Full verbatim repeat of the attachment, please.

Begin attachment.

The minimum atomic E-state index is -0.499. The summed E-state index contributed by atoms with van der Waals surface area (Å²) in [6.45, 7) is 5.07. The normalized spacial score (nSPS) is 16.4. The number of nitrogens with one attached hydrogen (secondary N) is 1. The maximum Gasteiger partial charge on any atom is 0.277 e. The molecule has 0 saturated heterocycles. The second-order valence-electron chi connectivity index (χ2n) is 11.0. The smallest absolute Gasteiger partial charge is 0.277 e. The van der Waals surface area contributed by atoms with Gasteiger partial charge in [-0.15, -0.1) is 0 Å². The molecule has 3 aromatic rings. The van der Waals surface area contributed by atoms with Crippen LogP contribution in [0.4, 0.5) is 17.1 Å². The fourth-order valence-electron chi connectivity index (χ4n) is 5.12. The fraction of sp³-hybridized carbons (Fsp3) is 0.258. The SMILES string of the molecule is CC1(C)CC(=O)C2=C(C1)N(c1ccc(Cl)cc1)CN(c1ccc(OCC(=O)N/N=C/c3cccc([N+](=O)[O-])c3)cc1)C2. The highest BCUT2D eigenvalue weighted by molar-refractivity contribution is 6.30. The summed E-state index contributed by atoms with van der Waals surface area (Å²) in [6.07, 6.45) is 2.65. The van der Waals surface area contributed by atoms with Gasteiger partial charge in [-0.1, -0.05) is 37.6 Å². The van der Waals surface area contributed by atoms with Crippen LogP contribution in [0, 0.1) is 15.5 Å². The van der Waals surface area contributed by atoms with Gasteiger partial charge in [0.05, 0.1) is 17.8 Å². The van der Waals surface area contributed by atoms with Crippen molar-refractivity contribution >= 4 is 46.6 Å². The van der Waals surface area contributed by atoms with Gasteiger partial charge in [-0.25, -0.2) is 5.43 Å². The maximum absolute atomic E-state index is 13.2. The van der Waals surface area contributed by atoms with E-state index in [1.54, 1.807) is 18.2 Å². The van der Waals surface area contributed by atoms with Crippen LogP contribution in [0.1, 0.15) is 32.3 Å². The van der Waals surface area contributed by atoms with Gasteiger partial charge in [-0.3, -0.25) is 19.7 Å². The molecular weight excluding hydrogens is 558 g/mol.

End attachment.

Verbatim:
The minimum atomic E-state index is -0.499. The summed E-state index contributed by atoms with van der Waals surface area (Å²) in [6.45, 7) is 5.07. The normalized spacial score (nSPS) is 16.4. The number of nitrogens with one attached hydrogen (secondary N) is 1. The maximum Gasteiger partial charge on any atom is 0.277 e. The molecule has 0 saturated heterocycles. The second-order valence-electron chi connectivity index (χ2n) is 11.0. The smallest absolute Gasteiger partial charge is 0.277 e. The van der Waals surface area contributed by atoms with Gasteiger partial charge in [-0.15, -0.1) is 0 Å². The molecule has 3 aromatic rings. The van der Waals surface area contributed by atoms with Crippen LogP contribution in [0.4, 0.5) is 17.1 Å². The fourth-order valence-electron chi connectivity index (χ4n) is 5.12. The fraction of sp³-hybridized carbons (Fsp3) is 0.258. The SMILES string of the molecule is CC1(C)CC(=O)C2=C(C1)N(c1ccc(Cl)cc1)CN(c1ccc(OCC(=O)N/N=C/c3cccc([N+](=O)[O-])c3)cc1)C2. The highest BCUT2D eigenvalue weighted by molar-refractivity contribution is 6.30. The summed E-state index contributed by atoms with van der Waals surface area (Å²) in [6.07, 6.45) is 2.65. The van der Waals surface area contributed by atoms with Gasteiger partial charge in [-0.1, -0.05) is 37.6 Å². The van der Waals surface area contributed by atoms with Crippen LogP contribution in [0, 0.1) is 15.5 Å². The van der Waals surface area contributed by atoms with Gasteiger partial charge in [0.05, 0.1) is 17.8 Å². The van der Waals surface area contributed by atoms with Crippen molar-refractivity contribution >= 4 is 46.6 Å². The van der Waals surface area contributed by atoms with Gasteiger partial charge in [-0.25, -0.2) is 5.43 Å². The maximum absolute atomic E-state index is 13.2. The van der Waals surface area contributed by atoms with E-state index in [1.54, 1.807) is 18.2 Å². The van der Waals surface area contributed by atoms with Crippen LogP contribution in [0.1, 0.15) is 32.3 Å². The van der Waals surface area contributed by atoms with Gasteiger partial charge in [-0.3, -0.25) is 19.7 Å². The molecular weight excluding hydrogens is 558 g/mol.